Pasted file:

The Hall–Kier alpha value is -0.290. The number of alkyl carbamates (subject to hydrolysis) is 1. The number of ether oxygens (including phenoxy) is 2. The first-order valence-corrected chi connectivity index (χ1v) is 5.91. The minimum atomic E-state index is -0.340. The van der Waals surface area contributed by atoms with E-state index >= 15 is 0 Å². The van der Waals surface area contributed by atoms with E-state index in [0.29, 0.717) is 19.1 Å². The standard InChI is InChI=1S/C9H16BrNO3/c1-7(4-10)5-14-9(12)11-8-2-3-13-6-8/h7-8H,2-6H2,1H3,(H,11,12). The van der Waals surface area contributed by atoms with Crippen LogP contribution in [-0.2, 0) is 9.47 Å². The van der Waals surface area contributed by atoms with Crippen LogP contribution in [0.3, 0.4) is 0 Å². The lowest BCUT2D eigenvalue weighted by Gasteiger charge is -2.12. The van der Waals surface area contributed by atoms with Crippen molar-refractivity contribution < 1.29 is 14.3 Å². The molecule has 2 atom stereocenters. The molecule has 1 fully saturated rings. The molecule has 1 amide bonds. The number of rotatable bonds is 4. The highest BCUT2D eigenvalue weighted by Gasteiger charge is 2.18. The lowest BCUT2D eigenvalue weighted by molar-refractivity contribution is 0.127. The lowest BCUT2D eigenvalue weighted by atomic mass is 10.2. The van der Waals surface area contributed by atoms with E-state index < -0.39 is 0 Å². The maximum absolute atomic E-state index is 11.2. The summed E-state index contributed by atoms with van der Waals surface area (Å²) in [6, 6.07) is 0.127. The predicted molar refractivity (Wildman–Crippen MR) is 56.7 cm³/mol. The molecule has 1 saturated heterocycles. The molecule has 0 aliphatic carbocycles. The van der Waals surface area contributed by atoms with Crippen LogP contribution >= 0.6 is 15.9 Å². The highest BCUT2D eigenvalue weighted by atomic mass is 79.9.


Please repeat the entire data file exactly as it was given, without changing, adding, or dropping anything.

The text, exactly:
The Hall–Kier alpha value is -0.290. The number of alkyl carbamates (subject to hydrolysis) is 1. The number of ether oxygens (including phenoxy) is 2. The first-order valence-corrected chi connectivity index (χ1v) is 5.91. The minimum atomic E-state index is -0.340. The van der Waals surface area contributed by atoms with E-state index >= 15 is 0 Å². The van der Waals surface area contributed by atoms with E-state index in [0.29, 0.717) is 19.1 Å². The standard InChI is InChI=1S/C9H16BrNO3/c1-7(4-10)5-14-9(12)11-8-2-3-13-6-8/h7-8H,2-6H2,1H3,(H,11,12). The van der Waals surface area contributed by atoms with Crippen LogP contribution in [-0.2, 0) is 9.47 Å². The van der Waals surface area contributed by atoms with Crippen LogP contribution in [0.3, 0.4) is 0 Å². The lowest BCUT2D eigenvalue weighted by Gasteiger charge is -2.12. The van der Waals surface area contributed by atoms with Crippen molar-refractivity contribution < 1.29 is 14.3 Å². The molecule has 2 atom stereocenters. The molecule has 1 fully saturated rings. The molecule has 1 amide bonds. The number of rotatable bonds is 4. The highest BCUT2D eigenvalue weighted by Gasteiger charge is 2.18. The lowest BCUT2D eigenvalue weighted by molar-refractivity contribution is 0.127. The lowest BCUT2D eigenvalue weighted by atomic mass is 10.2. The van der Waals surface area contributed by atoms with E-state index < -0.39 is 0 Å². The maximum absolute atomic E-state index is 11.2. The summed E-state index contributed by atoms with van der Waals surface area (Å²) in [6, 6.07) is 0.127. The predicted molar refractivity (Wildman–Crippen MR) is 56.7 cm³/mol. The molecule has 1 saturated heterocycles. The molecule has 0 aliphatic carbocycles. The van der Waals surface area contributed by atoms with Crippen LogP contribution >= 0.6 is 15.9 Å². The highest BCUT2D eigenvalue weighted by atomic mass is 79.9.